Of Course Disney Released a Sex Pistols Show

Danny Boyle's new miniseries isn't good, but it is revealing

Jack Hanson

Given the dire state of things, a miniseries about the Sex Pistols, even directed by arch-nostalgist Danny Boyle, isn’t a particularly offensive proposition. There have been several treatments of the group already, including the 1986 Sid and Nancy, featuring Gary Oldman at the peak of his chaotic early style, as well as 1980’s The Great Rock ‘n’ Roll Swindle, featuring the members of the band themselves. And with ready source material in guitarist Steve Jones’s memoirs, 2017’s Lonely Boy: Tales from a Sex Pistol, it’s not surprising that the adaptation industrial complex has finally scooped the storied outfit up.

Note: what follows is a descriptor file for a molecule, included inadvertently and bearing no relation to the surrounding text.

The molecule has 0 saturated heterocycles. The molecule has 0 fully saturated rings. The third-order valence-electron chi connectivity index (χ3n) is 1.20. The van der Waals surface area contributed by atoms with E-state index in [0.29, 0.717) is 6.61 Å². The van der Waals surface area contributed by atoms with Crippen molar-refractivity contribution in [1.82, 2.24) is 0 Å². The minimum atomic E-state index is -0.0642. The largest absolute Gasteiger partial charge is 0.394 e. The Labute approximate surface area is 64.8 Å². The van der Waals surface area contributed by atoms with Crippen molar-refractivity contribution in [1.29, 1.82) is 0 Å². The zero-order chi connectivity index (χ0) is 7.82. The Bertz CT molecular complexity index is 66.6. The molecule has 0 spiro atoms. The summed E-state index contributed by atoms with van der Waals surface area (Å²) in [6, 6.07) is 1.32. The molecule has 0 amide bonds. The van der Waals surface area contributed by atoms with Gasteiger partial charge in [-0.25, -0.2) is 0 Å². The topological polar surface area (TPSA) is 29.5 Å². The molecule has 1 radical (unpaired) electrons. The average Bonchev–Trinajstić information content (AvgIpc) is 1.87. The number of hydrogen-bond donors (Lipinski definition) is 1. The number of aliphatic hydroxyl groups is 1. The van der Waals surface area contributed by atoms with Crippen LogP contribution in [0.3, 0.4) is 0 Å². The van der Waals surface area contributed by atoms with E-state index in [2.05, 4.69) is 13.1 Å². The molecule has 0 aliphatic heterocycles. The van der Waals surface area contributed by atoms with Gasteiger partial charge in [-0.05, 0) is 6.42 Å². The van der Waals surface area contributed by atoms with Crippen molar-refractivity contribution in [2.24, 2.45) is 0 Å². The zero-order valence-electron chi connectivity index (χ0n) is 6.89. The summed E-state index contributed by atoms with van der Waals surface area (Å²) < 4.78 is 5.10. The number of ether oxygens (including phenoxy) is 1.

It’s also not surprising that the show is not very good. Thoroughly predictable in both form and content, Pistol, a six-part series streaming on Hulu in America and Disney+ in the UK, is a mélange of digital grain and pointedly lopsided camera angles, while its beautiful cast of caricatures alternates with vertiginous speed between shopworn sneering and maudlin vulnerability. The cynicism of the narrative is breathtaking: the early episodes focus on Jones’s youthful life of crime and his flowering as a punk rock archetype under the protection and guidance of Vivienne Westwood and Malcolm McLaren, a role Thomas Brodie-Sangster plays as though he were drunk and asked to do his best Malcolm McLaren impression. Jones’s bouts of stage fright are explained by cutaways to horrific depictions of his sexual abuse by his step-father. That these scenes are a half-step short of Gaspar Noé is probably an attempt at boldness and daring, rather than the complicity it comes across as. The later episodes, when they’re not embroiled in the clichés of runaway success, exploit the swift deterioration of Sid Vicious with all the verve of its original manufacturers. The basic competence of Pistol — Boyle is undeniably a pro — makes it all worse, not better; this was done on purpose.